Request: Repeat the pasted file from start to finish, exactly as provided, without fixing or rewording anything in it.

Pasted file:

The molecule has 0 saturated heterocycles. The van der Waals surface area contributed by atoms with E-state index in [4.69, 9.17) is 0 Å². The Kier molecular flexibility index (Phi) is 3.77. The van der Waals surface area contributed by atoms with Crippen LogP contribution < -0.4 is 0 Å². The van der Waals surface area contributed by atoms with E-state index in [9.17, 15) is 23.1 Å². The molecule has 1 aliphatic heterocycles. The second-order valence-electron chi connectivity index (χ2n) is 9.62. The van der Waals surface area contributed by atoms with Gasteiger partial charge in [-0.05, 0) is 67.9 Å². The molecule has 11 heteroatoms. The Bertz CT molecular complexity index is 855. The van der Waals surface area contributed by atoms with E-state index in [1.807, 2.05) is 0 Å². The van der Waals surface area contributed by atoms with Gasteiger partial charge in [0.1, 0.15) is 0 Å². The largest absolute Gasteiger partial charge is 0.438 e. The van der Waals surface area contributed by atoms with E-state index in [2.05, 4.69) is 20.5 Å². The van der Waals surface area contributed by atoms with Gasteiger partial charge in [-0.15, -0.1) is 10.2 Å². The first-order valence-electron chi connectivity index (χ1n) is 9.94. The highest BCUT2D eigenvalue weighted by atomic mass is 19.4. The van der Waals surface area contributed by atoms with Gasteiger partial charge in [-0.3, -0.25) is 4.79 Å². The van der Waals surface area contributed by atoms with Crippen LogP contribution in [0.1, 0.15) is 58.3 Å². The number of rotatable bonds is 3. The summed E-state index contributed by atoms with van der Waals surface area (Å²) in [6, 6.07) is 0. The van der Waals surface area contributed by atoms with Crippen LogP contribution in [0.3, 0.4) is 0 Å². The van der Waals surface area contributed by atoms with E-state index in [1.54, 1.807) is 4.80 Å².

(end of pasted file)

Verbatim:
The molecule has 0 saturated heterocycles. The van der Waals surface area contributed by atoms with E-state index in [4.69, 9.17) is 0 Å². The Kier molecular flexibility index (Phi) is 3.77. The van der Waals surface area contributed by atoms with Crippen LogP contribution < -0.4 is 0 Å². The van der Waals surface area contributed by atoms with E-state index in [9.17, 15) is 23.1 Å². The molecule has 1 aliphatic heterocycles. The second-order valence-electron chi connectivity index (χ2n) is 9.62. The van der Waals surface area contributed by atoms with Gasteiger partial charge in [-0.05, 0) is 67.9 Å². The molecule has 11 heteroatoms. The Bertz CT molecular complexity index is 855. The van der Waals surface area contributed by atoms with E-state index in [1.807, 2.05) is 0 Å². The van der Waals surface area contributed by atoms with Gasteiger partial charge in [0.1, 0.15) is 0 Å². The largest absolute Gasteiger partial charge is 0.438 e. The van der Waals surface area contributed by atoms with E-state index in [2.05, 4.69) is 20.5 Å². The van der Waals surface area contributed by atoms with Gasteiger partial charge in [-0.15, -0.1) is 10.2 Å². The first-order valence-electron chi connectivity index (χ1n) is 9.94. The highest BCUT2D eigenvalue weighted by atomic mass is 19.4. The van der Waals surface area contributed by atoms with Gasteiger partial charge in [-0.3, -0.25) is 4.79 Å². The van der Waals surface area contributed by atoms with Crippen LogP contribution in [0.1, 0.15) is 58.3 Å². The number of rotatable bonds is 3. The summed E-state index contributed by atoms with van der Waals surface area (Å²) in [6, 6.07) is 0. The van der Waals surface area contributed by atoms with Crippen LogP contribution in [0.3, 0.4) is 0 Å². The van der Waals surface area contributed by atoms with E-state index in [1.54, 1.807) is 4.80 Å².